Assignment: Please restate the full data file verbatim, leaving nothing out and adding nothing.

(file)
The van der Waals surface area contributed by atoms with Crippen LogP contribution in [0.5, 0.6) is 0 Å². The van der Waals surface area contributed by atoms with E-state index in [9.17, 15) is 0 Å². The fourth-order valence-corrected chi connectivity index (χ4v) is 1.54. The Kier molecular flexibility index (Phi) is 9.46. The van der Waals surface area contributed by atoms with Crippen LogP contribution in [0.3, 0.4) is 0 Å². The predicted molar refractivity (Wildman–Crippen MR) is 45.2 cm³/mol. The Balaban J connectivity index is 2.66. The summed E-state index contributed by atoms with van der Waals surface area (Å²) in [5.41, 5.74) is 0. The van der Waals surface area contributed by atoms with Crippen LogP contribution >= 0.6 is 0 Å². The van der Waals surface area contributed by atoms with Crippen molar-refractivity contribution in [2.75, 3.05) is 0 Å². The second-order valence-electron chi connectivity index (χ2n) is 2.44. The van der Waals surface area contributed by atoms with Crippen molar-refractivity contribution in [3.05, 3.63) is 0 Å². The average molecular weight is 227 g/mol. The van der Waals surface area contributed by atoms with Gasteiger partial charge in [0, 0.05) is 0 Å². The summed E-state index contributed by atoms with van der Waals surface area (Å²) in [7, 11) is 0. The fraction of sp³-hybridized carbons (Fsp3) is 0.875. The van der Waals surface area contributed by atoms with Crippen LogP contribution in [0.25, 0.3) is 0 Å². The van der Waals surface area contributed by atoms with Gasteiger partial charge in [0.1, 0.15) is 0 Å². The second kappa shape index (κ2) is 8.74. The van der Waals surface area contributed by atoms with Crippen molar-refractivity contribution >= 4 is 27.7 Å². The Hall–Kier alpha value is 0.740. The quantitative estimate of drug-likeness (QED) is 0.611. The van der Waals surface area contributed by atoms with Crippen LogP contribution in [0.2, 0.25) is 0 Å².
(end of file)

The van der Waals surface area contributed by atoms with Crippen LogP contribution in [0.5, 0.6) is 0 Å². The van der Waals surface area contributed by atoms with E-state index in [9.17, 15) is 0 Å². The fourth-order valence-corrected chi connectivity index (χ4v) is 1.54. The Kier molecular flexibility index (Phi) is 9.46. The van der Waals surface area contributed by atoms with Crippen LogP contribution in [0.3, 0.4) is 0 Å². The predicted molar refractivity (Wildman–Crippen MR) is 45.2 cm³/mol. The Balaban J connectivity index is 2.66. The summed E-state index contributed by atoms with van der Waals surface area (Å²) in [5.41, 5.74) is 0. The van der Waals surface area contributed by atoms with Crippen LogP contribution >= 0.6 is 0 Å². The van der Waals surface area contributed by atoms with Crippen molar-refractivity contribution in [2.75, 3.05) is 0 Å². The second-order valence-electron chi connectivity index (χ2n) is 2.44. The van der Waals surface area contributed by atoms with Crippen molar-refractivity contribution in [3.05, 3.63) is 0 Å². The average molecular weight is 227 g/mol. The van der Waals surface area contributed by atoms with Gasteiger partial charge in [0, 0.05) is 0 Å². The summed E-state index contributed by atoms with van der Waals surface area (Å²) in [7, 11) is 0. The fraction of sp³-hybridized carbons (Fsp3) is 0.875. The van der Waals surface area contributed by atoms with Crippen LogP contribution in [0.25, 0.3) is 0 Å². The van der Waals surface area contributed by atoms with Gasteiger partial charge in [0.1, 0.15) is 0 Å². The second kappa shape index (κ2) is 8.74. The van der Waals surface area contributed by atoms with Crippen molar-refractivity contribution >= 4 is 27.7 Å². The Hall–Kier alpha value is 0.740. The quantitative estimate of drug-likeness (QED) is 0.611. The van der Waals surface area contributed by atoms with Crippen LogP contribution in [0.2, 0.25) is 0 Å².